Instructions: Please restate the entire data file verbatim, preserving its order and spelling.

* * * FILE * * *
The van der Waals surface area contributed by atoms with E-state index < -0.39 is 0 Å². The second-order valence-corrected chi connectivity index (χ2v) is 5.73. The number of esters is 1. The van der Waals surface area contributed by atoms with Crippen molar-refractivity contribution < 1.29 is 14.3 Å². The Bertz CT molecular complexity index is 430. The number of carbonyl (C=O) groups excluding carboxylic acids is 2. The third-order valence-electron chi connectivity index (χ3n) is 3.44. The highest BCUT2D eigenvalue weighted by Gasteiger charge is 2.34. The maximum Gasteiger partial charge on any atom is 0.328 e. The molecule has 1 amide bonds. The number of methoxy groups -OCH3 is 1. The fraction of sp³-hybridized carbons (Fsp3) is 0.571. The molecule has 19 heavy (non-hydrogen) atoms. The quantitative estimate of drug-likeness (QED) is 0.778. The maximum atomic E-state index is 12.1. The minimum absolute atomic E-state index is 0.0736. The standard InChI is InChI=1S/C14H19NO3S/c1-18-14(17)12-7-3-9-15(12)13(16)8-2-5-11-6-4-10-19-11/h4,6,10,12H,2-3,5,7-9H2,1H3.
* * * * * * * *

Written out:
The van der Waals surface area contributed by atoms with E-state index < -0.39 is 0 Å². The second-order valence-corrected chi connectivity index (χ2v) is 5.73. The number of esters is 1. The van der Waals surface area contributed by atoms with Crippen molar-refractivity contribution < 1.29 is 14.3 Å². The Bertz CT molecular complexity index is 430. The number of carbonyl (C=O) groups excluding carboxylic acids is 2. The third-order valence-electron chi connectivity index (χ3n) is 3.44. The highest BCUT2D eigenvalue weighted by Gasteiger charge is 2.34. The maximum Gasteiger partial charge on any atom is 0.328 e. The molecule has 1 amide bonds. The number of methoxy groups -OCH3 is 1. The fraction of sp³-hybridized carbons (Fsp3) is 0.571. The molecule has 19 heavy (non-hydrogen) atoms. The quantitative estimate of drug-likeness (QED) is 0.778. The maximum atomic E-state index is 12.1. The minimum absolute atomic E-state index is 0.0736. The standard InChI is InChI=1S/C14H19NO3S/c1-18-14(17)12-7-3-9-15(12)13(16)8-2-5-11-6-4-10-19-11/h4,6,10,12H,2-3,5,7-9H2,1H3.